• My grandfather Thomas Luker was stationed at Upton-st-Leonard’s my father whose photo is shown was David Wagstaff who retired as a Chief Inspector while stationed at Staple Hill Bristol.I remember living in a house at the back of Holland House Cheltenham having a ride down the long drive on my father’s horse also lived at 19 Bearland Gloucester, 25 Honyatt Road Gloucester The Police Station Cinderford and 1 Teewell Hill Staple Hill. I had an uncle Bernard Keane also in the force and brother-in-laws Michael Durham and Reginald Pitman. I remember many of the personnel stationed at Cinderford and Staple Hill and many incidents that happened including being snowed in for a week at Cinderford in 1947

    By Margaret Higgins (10/08/2019)
  • This is a great site – a very useful find! I am researching, for a history research group, James Simpson b. 1856. You have a fantastic photo of him as Officer number 47. In the joining lists however, No 47 is given to another person – did they re-use the numbers?

    By S Wynne (23/06/2017)
  • Thank you for your comment. Collar numbers were reused until relatively recently, in fact there were times when an officer left on one day and the next day the number was reissued.

    By Sue Webb (25/06/2017)
  • Hi have just found my great great grandfather Samuel Gabb on your site he was with the Glos police in 1842 he then went on to join the Wiltshire police until his death thank you for the information you have put on this site wish there was one for Wiltshire as not been able to find anything regarding his time there,

    By beryl street (14/01/2017)
  • This is a wonderful site and will, no doubt, be used by many. Your interest in forming the records is commendable. Thank you all.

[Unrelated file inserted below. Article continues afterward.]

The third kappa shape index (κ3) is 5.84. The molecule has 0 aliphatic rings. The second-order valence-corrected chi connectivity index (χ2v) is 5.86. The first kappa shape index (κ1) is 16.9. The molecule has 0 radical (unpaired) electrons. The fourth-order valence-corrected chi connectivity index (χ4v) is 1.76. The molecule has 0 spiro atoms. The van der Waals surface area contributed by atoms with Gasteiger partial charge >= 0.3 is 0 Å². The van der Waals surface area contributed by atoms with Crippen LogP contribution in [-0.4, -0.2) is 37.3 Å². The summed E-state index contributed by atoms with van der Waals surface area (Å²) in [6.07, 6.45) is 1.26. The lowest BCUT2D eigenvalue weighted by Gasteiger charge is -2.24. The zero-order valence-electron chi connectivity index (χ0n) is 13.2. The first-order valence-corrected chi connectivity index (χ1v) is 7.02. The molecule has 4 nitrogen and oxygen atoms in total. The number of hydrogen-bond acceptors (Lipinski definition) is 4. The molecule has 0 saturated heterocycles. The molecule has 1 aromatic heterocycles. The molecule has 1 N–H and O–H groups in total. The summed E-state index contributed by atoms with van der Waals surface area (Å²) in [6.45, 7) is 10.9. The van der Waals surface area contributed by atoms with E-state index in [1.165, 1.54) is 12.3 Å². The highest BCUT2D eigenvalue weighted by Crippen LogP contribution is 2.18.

By Barry Manning (286) rtd. (30/09/2016)
  • Thank you for your time and effort in bringing this to be seen. Although it gives me facts I already know via word and mouth it is nice to see something in print.
    Extraordinary facts.
    My Great grandfather Henry Boulton. Joined the Glos Constabulary in 1862 (March) . He was stationed in Cheltenham. I joined in April 1962 exactly 100 years later. He was resident as a single person in the Police station. Eventually being married he lived in Swindon Street and little did I know that 100 years later I would be patrolling that beat. Our paths took the same route as he got promoted to Bristol 15 years later as did I. I have managed to find through family history that he retired and started work as a weigh bridge keeper. It’s a shame that on our almalgamation with Bristol in 1974 very little records were kept on the Glos intake back in history. I would have appreciated knowing what Police station he served at in Bristol especially as I was one of the 1974 officers swallowed up by Avon and Somerset. However I appreciated all the hard work you have put into the archives and long may it continue
    Mike Boulton. Formally PC670. Was stationed at Filton,Cheltenham,Tewkesbury, Lydney and Staple Hill.

    By Michael Boulton (16/09/2016)
  • Really fantastic work. Great people and an amazing collection of pictures to make us proud of our ‘family force’.

    By Mark Stephens (16/09/2016)